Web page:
Uyghurs Call on Thailand To Stop Detention of Uyghur Refugees

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Uyghurs Call on Thailand To Stop Detention of Uyghur Refugees

The deaths of two Uyghur refugees in a detention center in Thailand shed light on the grave injustice that is the continued imprisonment of Uyghurs. 

Uyghurs Call on Thailand To Stop Detention of Uyghur Refugees
Credit: Depositphotos

Uyghurs and human rights activists around the world are joining together in a resounding call for Thailand to put an end to the detention of Uyghur refugees. This plea comes in the wake of the tragic deaths of two Uyghur refugees who had escaped persecution in China only to find themselves incarcerated in Thailand. Muhammat Tursun, 40, tragically passed away after spending nine years in Bangkok’s Suan Phlu Immigration Detention Center. His death followed that of Aziz Abdullah, 49, who also lost his life within the same detention center earlier this year. These distressing incidents sparked demands for an investigation. Both Tursun and Abdullah were among a group of 50 Uyghur refugees who fled China alongside hundreds of others back in 2014.

China has faced accusations of committing genocide against the predominantly Muslim Uyghur population; Beijing denies these claims. The United Nations recognized China’s treatment of the Uyghurs as a crime against humanity and continues to advocate for accountability.

While some Uyghur refugees in Thailand have been forcibly returned to China, and others deported to Turkey where they have ethnic ties, Thailand has refused to release the remaining Uyghur refugees or allow them to seek refuge in countries willing to accept them. Thailand deported 173 Uyghurs, mainly women and children, in 2015 and a week later sent 109 mainly Uyghur men back to China. Thailand has succumbed to the pressures exerted by the Chinese Communist Party.

Human rights organizations argue that the recent deaths of these two Uyghur refugees, occurring just three months apart, shed light on the dire conditions faced by Uyghurs forcibly held in detention.

The detention centers in Thailand are characterized by overcrowded and cramped rooms, smoke-filled holding cells, unsanitary water, and meals unfit for human consumption. Moreover, Uyghur refugees detained in Thailand are subjected to deteriorating mental health due to the deplorable living conditions imposed upon them. Prior to his passing, Tursun had been ill for weeks but Thai authorities overlooked his symptoms until finally taking him to the hospital, where he was reportedly unable to eat and experienced significant vomiting.

The World Uyghur Congress has been instrumental in urging Thailand to allow other countries to provide sanctuary for Uyghur refugees. Rahima Mahmut, U.K. director of the World Uyghur Congress in London, has emphasized the urgent need for action to ensure the safety and well-being of these desperate Uyghur refugees.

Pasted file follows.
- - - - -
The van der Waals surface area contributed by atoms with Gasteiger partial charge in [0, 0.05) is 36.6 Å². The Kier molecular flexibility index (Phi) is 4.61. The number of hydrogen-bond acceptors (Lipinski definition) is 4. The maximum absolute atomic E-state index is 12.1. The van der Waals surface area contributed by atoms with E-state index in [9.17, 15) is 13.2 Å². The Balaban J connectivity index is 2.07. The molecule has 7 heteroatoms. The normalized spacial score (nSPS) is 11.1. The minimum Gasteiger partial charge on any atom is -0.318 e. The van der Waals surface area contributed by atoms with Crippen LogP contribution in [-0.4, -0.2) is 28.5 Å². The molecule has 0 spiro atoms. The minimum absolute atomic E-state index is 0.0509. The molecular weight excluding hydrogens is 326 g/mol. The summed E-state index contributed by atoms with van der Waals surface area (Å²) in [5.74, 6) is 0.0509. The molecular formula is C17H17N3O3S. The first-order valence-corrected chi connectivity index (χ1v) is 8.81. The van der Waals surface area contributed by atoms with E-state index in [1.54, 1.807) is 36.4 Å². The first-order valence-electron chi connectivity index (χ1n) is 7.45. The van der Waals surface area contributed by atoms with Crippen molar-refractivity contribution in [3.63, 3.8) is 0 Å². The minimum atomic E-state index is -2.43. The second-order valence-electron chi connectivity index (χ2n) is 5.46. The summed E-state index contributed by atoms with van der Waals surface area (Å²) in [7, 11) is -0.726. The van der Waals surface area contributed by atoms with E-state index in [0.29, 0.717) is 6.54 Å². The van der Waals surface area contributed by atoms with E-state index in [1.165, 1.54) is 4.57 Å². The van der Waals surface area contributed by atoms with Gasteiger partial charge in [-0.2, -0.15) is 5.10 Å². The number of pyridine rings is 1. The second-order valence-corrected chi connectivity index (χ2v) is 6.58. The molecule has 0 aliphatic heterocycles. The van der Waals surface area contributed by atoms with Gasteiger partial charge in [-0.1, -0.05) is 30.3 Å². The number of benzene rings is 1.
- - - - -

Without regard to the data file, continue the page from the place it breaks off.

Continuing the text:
Mahmut stated, “The prolonged detention of Uyghur refugees in Thailand, resulting in tragic deaths, reveals the appalling conditions they endure. Despite global awareness of the Uyghur plight and the horrors of concentration camps, the lack of support from countries is evident. Urgent action is needed to provide these desperate Uyghur refugees with a safe haven, as they face the choice of indefinite detention or risking their lives in China.”

She added, “The World Uyghur Congress seeks the release of these refugees and calls for a third country to offer them sanctuary. Separated from their families, Uyghur refugees already suffer from mental health issues, necessitating immediate assistance. While governments may be limited in helping Uyghurs in China, they can make a difference by aiding Uyghur exiles, particularly those in Thailand and other detention centers. The ongoing suffering endured by Uyghurs is a grave concern that must not be overlooked, as it has persisted for over a decade, leaving them feeling trapped and without hope.” 

The release of images depicting Thai authorities forcefully returning Uyghur refugees to China, their faces covered by black hoods as they are hurried down the stairs of a plane, caused an international uproar.

One Uyghur individual who managed to escape the clutches of China is Mahmut Tahir (name changed for safety reasons), a former teacher who sought exile in Turkey in 2018. Tahir told The Diplomat, “My heart bleeds for my Uyghur brothers and sisters kept unjustly in Thailand’s detention center. We have been through enough discrimination and we cannot continue to suffer. How many deaths does it take for world leaders to stand up against the Chinese Communist Party and say enough is enough?” 

This sentiment resonates not only with Tahir but also with countless Uyghurs and human rights activists worldwide. They are united in their call for accountability and urgent action to prevent further deaths and deteriorating conditions for Uyghur refugees who have fled China.

It is imperative that Thailand heeds these calls and puts an end to the detention of Uyghur refugees. The international community must rally together to provide these vulnerable individuals with a safe haven where they can rebuild their lives and escape the ongoing persecution they faced in China. The plight of the Uyghurs demands immediate attention and action to ensure their fundamental human rights are protected and their suffering comes to an end. Only through concerted efforts can we bring about the change needed to safeguard the lives and dignity of the Uyghur people.